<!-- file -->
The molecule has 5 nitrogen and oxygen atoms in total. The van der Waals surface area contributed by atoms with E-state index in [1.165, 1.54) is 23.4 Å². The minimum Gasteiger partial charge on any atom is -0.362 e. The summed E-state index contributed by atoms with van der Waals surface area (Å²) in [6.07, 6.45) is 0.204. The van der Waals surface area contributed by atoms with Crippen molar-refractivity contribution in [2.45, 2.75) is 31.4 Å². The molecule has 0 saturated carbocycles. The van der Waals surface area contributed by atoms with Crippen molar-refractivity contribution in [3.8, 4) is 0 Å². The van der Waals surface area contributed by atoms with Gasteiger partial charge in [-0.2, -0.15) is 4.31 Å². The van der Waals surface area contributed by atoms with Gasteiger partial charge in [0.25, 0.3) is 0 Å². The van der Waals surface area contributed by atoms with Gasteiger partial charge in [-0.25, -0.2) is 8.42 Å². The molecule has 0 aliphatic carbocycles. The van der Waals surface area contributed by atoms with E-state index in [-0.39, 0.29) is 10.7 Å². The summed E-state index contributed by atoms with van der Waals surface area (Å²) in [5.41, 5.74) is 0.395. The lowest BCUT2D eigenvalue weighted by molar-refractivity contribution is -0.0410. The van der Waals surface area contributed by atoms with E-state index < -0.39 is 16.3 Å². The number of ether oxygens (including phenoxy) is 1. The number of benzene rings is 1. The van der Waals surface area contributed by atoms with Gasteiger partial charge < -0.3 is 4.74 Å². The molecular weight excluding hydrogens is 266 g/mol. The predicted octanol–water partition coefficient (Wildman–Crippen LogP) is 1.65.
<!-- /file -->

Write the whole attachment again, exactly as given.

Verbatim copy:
The molecule has 5 nitrogen and oxygen atoms in total. The van der Waals surface area contributed by atoms with E-state index in [1.165, 1.54) is 23.4 Å². The minimum Gasteiger partial charge on any atom is -0.362 e. The summed E-state index contributed by atoms with van der Waals surface area (Å²) in [6.07, 6.45) is 0.204. The van der Waals surface area contributed by atoms with Crippen molar-refractivity contribution in [2.45, 2.75) is 31.4 Å². The molecule has 0 saturated carbocycles. The van der Waals surface area contributed by atoms with Crippen molar-refractivity contribution in [3.8, 4) is 0 Å². The van der Waals surface area contributed by atoms with Gasteiger partial charge in [-0.2, -0.15) is 4.31 Å². The van der Waals surface area contributed by atoms with Gasteiger partial charge in [0.25, 0.3) is 0 Å². The van der Waals surface area contributed by atoms with Gasteiger partial charge in [-0.25, -0.2) is 8.42 Å². The molecule has 0 aliphatic carbocycles. The van der Waals surface area contributed by atoms with E-state index in [-0.39, 0.29) is 10.7 Å². The summed E-state index contributed by atoms with van der Waals surface area (Å²) in [5.41, 5.74) is 0.395. The lowest BCUT2D eigenvalue weighted by molar-refractivity contribution is -0.0410. The van der Waals surface area contributed by atoms with E-state index < -0.39 is 16.3 Å². The number of ether oxygens (including phenoxy) is 1. The number of benzene rings is 1. The van der Waals surface area contributed by atoms with Gasteiger partial charge < -0.3 is 4.74 Å². The molecular weight excluding hydrogens is 266 g/mol. The predicted octanol–water partition coefficient (Wildman–Crippen LogP) is 1.65.